Tenable Network Security Podcast - Episode 35
Welcome to the Tenable Network Security Podcast - Episode 35
Hosts: Paul Asadoorian, Product Evangelist & Kelly Todd, Compliance Analyst
- Several new blog posts have been published this week, including:
- New Nessus training is now being offered at conferences! - The new course titled "Advanced Vulnerability Scanning Techniques Using Nessus" is now being offered at both Black Hat Las Vegas 2010 and BruCon 2010. It's a two-day course that will put students into a real-world environment where they will have to solve problems and identify vulnerabilities using the advanced features of the Nessus vulnerability scanner.
- Be certain to check out our video channel on YouTube that contains the latest Nessus tutorials.
- We're hiring! - Visit the web site for more information about open positions. There are currently 7 open positions listed, including a Digital/Web Strategy Coordinator.
- You can subscribe to the Tenable Network Security Podcast on iTunes!
- Tenable Tweets - You can find us on Twitter at http://twitter.com/tenablesecurity where we make various announcements, Nessus plugin statistics and more!
- Reclaim Your Privacy? - There is no question that some people share way too much information on Facebook. Social networking is so popular that attacks and penetration testers alike are using it for information gathering and social engineering when attacking an organization. The techniques are quite useful and often very successful. One good example is to guess or brute force user passwords (for example, I can view a user's Facebook page, obtain the name of your dog, and try that as your password). It sounds too easy, but unfortunately for the security of enterprise networks, it works. The site linked here claims to help Facebook users with their privacy settings. Now, this could be completely legitimate, but in the words of Admiral Ackbar, "it could be a trap!" Don't trust programs or web sites that claim to check your computer settings or Facebook settings as you could unknowingly be allowing an attacker access to your information.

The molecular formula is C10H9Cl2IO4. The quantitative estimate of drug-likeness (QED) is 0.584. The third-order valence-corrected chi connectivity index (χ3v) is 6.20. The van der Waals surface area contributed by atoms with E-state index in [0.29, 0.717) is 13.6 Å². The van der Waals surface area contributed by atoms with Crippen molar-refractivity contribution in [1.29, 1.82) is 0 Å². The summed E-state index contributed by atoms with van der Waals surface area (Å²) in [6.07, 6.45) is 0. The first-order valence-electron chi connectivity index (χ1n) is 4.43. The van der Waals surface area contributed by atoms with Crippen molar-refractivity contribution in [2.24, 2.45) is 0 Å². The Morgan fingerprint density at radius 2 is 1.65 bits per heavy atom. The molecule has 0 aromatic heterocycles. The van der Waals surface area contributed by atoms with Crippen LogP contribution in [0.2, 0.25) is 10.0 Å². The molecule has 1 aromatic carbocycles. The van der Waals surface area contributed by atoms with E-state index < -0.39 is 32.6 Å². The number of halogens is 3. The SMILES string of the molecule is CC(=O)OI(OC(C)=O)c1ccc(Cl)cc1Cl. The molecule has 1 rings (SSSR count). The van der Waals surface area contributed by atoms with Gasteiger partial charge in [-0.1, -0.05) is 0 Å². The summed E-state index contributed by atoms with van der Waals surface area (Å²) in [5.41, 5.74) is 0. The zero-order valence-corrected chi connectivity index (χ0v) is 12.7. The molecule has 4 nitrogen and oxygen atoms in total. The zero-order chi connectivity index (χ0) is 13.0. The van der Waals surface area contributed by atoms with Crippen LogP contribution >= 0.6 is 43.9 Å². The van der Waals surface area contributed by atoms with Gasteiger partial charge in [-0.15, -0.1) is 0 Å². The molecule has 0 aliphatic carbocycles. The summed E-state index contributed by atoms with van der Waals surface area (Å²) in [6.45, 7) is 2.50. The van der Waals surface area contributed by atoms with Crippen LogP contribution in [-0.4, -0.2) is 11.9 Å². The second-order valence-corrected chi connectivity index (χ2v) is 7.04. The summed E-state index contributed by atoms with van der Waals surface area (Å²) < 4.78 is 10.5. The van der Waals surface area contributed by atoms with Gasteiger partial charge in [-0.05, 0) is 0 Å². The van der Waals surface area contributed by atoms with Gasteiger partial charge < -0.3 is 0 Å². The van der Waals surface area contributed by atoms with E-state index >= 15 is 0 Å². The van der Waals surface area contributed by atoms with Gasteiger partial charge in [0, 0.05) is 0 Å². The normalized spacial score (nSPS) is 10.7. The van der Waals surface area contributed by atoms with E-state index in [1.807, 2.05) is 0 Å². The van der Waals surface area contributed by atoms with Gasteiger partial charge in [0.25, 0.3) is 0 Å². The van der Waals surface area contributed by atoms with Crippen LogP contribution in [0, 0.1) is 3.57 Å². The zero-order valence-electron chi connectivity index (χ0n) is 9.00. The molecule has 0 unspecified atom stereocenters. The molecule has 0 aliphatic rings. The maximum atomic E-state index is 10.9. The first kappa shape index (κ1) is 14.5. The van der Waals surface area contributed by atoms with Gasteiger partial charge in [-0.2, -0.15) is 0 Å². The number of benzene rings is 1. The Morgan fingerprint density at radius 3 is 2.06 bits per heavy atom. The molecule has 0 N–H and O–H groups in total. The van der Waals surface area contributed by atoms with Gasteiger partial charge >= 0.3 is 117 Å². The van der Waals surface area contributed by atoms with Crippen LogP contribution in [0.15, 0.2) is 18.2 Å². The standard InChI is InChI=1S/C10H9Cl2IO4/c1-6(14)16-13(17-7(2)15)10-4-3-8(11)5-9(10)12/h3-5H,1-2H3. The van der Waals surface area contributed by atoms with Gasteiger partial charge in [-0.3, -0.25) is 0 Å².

- Fun With Printers - Part 3 - If there is one thing I love, its printer hacking! This three-part blog post (See Part 1, and Part 2) details how to use printers to steal documents being printed, use printers as relays for idle port scanning, and a complete re-write of the Hijetter tool that allows you to send commands to the printer using PJL and upload files. It's nice to see some focus on this and I can't wait to test out these new tools. Printers are one of those device types that no one pays attention to, but should be part of your overall security program.
- Analyzing MIT Wireless Traffic - I think it's really neat that MIT showed this particular student the proper way to obtain permission and analyze traffic. I really like the use of simple command line tools to gather network traffic information. You can gain great insight into your network and find out all sorts of information, even security related, just by reviewing the layer 3 protocol information.
- Default Database Passwords Still In Use - Default passwords really annoy me and I can't understand why they are still in use! Especially when it comes to databases... why not just let the database admin choose a password that isn't the default?
- FBI seizes $143 million of fake Cisco hardware - I have a growing concern that while we are all so concerned with software security, it may be the case that hardware is now being compromised. This may be the case with fake Cisco hardware originating from China. You may not be able to tell that that brand new router is a fake until it's too late. If you place it in your network, what if under the covers it is compromised and uses a backdoor to re-route traffic or letting attackers connect remotely? This is scary, especially because it falls outside the scope of many security programs.
- Why compliance is chosen over security - I believe that compliance and security is a delicate balance. Let's not forget about making good business decisions either!
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